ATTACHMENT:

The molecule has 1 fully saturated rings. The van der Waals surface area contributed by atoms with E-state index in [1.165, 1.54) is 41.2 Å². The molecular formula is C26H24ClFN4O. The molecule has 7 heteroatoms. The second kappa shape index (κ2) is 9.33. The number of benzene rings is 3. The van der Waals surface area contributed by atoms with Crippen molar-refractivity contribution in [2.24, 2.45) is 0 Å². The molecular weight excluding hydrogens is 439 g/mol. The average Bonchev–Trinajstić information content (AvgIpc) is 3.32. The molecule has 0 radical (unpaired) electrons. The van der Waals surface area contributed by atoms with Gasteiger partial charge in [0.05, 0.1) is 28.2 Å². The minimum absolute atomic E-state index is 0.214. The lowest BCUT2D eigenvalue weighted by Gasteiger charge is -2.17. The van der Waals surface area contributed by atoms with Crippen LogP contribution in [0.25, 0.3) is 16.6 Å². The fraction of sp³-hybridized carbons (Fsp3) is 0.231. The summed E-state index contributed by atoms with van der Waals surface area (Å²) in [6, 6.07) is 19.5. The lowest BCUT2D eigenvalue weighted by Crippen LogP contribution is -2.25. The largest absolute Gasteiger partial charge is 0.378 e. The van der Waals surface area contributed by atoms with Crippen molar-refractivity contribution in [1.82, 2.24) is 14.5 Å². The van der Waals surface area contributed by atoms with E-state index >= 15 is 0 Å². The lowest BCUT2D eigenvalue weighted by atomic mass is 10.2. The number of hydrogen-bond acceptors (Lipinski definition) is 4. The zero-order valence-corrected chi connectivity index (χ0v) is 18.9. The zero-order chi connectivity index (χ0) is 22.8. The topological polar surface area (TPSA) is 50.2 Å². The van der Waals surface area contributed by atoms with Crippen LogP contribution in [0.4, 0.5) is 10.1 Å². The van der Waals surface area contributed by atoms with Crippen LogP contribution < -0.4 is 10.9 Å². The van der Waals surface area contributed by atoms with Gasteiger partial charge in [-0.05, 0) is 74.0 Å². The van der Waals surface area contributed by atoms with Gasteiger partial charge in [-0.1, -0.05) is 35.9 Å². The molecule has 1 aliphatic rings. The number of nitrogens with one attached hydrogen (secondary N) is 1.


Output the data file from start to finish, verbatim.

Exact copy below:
The molecule has 1 fully saturated rings. The van der Waals surface area contributed by atoms with E-state index in [1.165, 1.54) is 41.2 Å². The molecular formula is C26H24ClFN4O. The molecule has 7 heteroatoms. The second kappa shape index (κ2) is 9.33. The number of benzene rings is 3. The van der Waals surface area contributed by atoms with Crippen molar-refractivity contribution in [2.24, 2.45) is 0 Å². The molecular weight excluding hydrogens is 439 g/mol. The average Bonchev–Trinajstić information content (AvgIpc) is 3.32. The molecule has 0 radical (unpaired) electrons. The van der Waals surface area contributed by atoms with Gasteiger partial charge in [0.05, 0.1) is 28.2 Å². The minimum absolute atomic E-state index is 0.214. The lowest BCUT2D eigenvalue weighted by Gasteiger charge is -2.17. The van der Waals surface area contributed by atoms with Crippen LogP contribution in [0.25, 0.3) is 16.6 Å². The fraction of sp³-hybridized carbons (Fsp3) is 0.231. The summed E-state index contributed by atoms with van der Waals surface area (Å²) in [6, 6.07) is 19.5. The lowest BCUT2D eigenvalue weighted by Crippen LogP contribution is -2.25. The largest absolute Gasteiger partial charge is 0.378 e. The van der Waals surface area contributed by atoms with Crippen molar-refractivity contribution in [1.82, 2.24) is 14.5 Å². The van der Waals surface area contributed by atoms with E-state index >= 15 is 0 Å². The lowest BCUT2D eigenvalue weighted by atomic mass is 10.2. The number of hydrogen-bond acceptors (Lipinski definition) is 4. The zero-order valence-corrected chi connectivity index (χ0v) is 18.9. The zero-order chi connectivity index (χ0) is 22.8. The topological polar surface area (TPSA) is 50.2 Å². The van der Waals surface area contributed by atoms with Crippen LogP contribution in [0.4, 0.5) is 10.1 Å². The van der Waals surface area contributed by atoms with Crippen LogP contribution < -0.4 is 10.9 Å². The van der Waals surface area contributed by atoms with Gasteiger partial charge in [-0.05, 0) is 74.0 Å². The van der Waals surface area contributed by atoms with Gasteiger partial charge in [-0.1, -0.05) is 35.9 Å². The molecule has 1 aliphatic rings. The number of nitrogens with one attached hydrogen (secondary N) is 1.